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They may feel, think, and smile just like us. But it doesn't mean they're happy.

The more I learn, the more I appreciate how amazing these animals are.

They may feel, think, and smile just like us. But it doesn't mean they're happy.

Let's get the sad part out of the way first.

SeaWorld keeps a lot of dolphins in captivity. And then it uses them to make money — er, I mean, entertain and "educate" guests.


Listen, I get why a whole bunch of us have been to SeaWorld. I'm looking at the picture. It's cool. But while this may *seem* like a fun show to watch — jumping dolphins! trainers! exciting music! — it's probably not a super fun show for the dolphins.

And more importantly, it's not a fun life.

SeaWorld receives its fair share of criticism about the conditions under which the dolphins and other marine animals live. But even if their conditions aren't that bad, we still shouldn't allow dolphins to be held in captivity. Why? Because dolphins are very special and unique creatures.

They have been studied for years to observe how similar to humans they really are. And in one particularly fun study, the results were telling.

Some scientists set out to prove that dolphins were *actually* intelligent using ... bubbles.

In this case, the experiment was pretty simple. Scientists created a bubble machine and put it underwater to see how the dolphins would react to it. They were scared of the bubbles at first...


...then curious.

(Side note, I love the way dolphins appear to smile.)

Finally, they got excited to play with their new toy.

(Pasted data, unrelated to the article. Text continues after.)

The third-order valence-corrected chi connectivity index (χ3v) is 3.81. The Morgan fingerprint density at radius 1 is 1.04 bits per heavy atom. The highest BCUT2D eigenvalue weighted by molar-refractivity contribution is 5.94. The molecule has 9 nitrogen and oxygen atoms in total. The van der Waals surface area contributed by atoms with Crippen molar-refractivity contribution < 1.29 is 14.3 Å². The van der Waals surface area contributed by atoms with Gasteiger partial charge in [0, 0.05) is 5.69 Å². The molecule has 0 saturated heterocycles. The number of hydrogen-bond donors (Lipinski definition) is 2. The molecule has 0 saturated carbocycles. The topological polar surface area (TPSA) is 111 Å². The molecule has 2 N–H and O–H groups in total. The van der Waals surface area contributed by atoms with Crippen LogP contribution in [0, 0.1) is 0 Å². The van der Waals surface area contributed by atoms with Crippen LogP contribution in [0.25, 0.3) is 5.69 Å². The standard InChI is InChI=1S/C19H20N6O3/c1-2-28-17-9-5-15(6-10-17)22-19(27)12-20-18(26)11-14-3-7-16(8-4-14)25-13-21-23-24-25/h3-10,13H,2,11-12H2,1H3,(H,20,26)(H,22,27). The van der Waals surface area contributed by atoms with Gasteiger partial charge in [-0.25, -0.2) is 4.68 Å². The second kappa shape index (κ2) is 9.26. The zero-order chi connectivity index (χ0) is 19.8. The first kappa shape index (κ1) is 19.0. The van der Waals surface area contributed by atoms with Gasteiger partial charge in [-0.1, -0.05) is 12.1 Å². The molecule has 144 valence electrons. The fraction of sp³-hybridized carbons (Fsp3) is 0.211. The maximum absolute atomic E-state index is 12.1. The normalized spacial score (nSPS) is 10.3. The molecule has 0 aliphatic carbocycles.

They flipped bubbles with their tails. They swam through the circles. They even used their voices to change the shape of the bubbles!

They played for HOURS, creating new ways to play. They even taught each other how to interact with the machine.

They are sorta like humans that way.

The scientists found that they don't play for functional reasons (like hunting for food). They do it because playing is fun and it helps them learn. They played with bubbles the same way kids play with Legos.

It turns out, their emotional capacity is like ours.

And that's the important part. Even though we can't quantify their intelligence, we can prove that they have similar capacities to us.

That's why it's heartbreaking to see them captured and placed in cages for our amusement. SeaWorld, I'm looking at you.

I don't wanna live in a cage for no reason other than to entertain humans. And dolphins shouldn't have to either. Many other countries either expressly prohibit keeping dolphins in captivity or make it so difficult that it's rarely done. It's about time we get on board with that, wouldn't you agree?

Check out the video below to watch this really cool study and see how amazing dolphins really are.

Photo by Tim Mossholder on Unsplash
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Glenda moved to Houston from Ohio just before the pandemic hit. She didn't know that COVID-19-related delays would make it difficult to get her Texas driver's license and apply for unemployment benefits. She quickly found herself in an impossible situation — stranded in a strange place without money for food, gas, or a job to provide what she needed.

Alone, hungry, and scared, Glenda dialed 2-1-1 for help. The person on the other end of the line directed her to the Houston-based nonprofit Bread of Life, founded by St. John's United Methodist pastors Rudy and Juanita Rasmus.

For nearly 30 years, Bread of Life has been at the forefront of HIV/AIDS prevention, eliminating food insecurity, providing permanent housing to formerly homeless individuals and disaster relief.

Glenda sat in her car for 20 minutes outside of the building, trying to muster up the courage to get out and ask for help. She'd never been in this situation before, and she was terrified.

When she finally got out, she encountered Eva Thibaudeau, who happened to be walking down the street at the exact same time. Thibaudeau is the CEO of Temenos CDC, a nonprofit multi-unit housing development also founded by the Rasmuses, with a mission to serve Midtown Houston's homeless population.